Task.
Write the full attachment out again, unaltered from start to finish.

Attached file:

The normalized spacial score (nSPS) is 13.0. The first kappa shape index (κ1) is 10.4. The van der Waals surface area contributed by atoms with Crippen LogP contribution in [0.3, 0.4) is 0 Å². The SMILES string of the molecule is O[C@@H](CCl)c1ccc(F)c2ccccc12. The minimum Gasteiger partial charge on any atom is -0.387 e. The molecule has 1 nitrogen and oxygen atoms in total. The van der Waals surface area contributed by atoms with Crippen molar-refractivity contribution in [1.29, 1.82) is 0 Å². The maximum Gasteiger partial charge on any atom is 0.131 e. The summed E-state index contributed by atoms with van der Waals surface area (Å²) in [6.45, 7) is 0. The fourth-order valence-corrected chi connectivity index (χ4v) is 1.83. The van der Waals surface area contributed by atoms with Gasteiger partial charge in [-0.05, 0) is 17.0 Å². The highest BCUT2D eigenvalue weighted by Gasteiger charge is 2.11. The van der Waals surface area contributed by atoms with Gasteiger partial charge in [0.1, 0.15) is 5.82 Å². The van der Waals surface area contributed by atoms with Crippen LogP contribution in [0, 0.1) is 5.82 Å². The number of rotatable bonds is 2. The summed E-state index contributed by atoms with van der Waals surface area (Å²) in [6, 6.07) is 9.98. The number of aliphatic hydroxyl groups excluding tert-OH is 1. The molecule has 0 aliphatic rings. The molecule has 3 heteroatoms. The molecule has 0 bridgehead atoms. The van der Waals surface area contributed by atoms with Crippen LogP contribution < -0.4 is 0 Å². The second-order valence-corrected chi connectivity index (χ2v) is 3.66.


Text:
The normalized spacial score (nSPS) is 13.0. The first kappa shape index (κ1) is 10.4. The van der Waals surface area contributed by atoms with Crippen LogP contribution in [0.3, 0.4) is 0 Å². The SMILES string of the molecule is O[C@@H](CCl)c1ccc(F)c2ccccc12. The minimum Gasteiger partial charge on any atom is -0.387 e. The molecule has 1 nitrogen and oxygen atoms in total. The van der Waals surface area contributed by atoms with Crippen molar-refractivity contribution in [1.29, 1.82) is 0 Å². The maximum Gasteiger partial charge on any atom is 0.131 e. The summed E-state index contributed by atoms with van der Waals surface area (Å²) in [6.45, 7) is 0. The fourth-order valence-corrected chi connectivity index (χ4v) is 1.83. The van der Waals surface area contributed by atoms with Gasteiger partial charge in [-0.05, 0) is 17.0 Å². The highest BCUT2D eigenvalue weighted by Gasteiger charge is 2.11. The van der Waals surface area contributed by atoms with Gasteiger partial charge in [0.1, 0.15) is 5.82 Å². The van der Waals surface area contributed by atoms with Crippen LogP contribution in [0, 0.1) is 5.82 Å². The number of rotatable bonds is 2. The summed E-state index contributed by atoms with van der Waals surface area (Å²) in [6, 6.07) is 9.98. The number of aliphatic hydroxyl groups excluding tert-OH is 1. The molecule has 0 aliphatic rings. The molecule has 3 heteroatoms. The molecule has 0 bridgehead atoms. The van der Waals surface area contributed by atoms with Crippen LogP contribution < -0.4 is 0 Å². The second-order valence-corrected chi connectivity index (χ2v) is 3.66.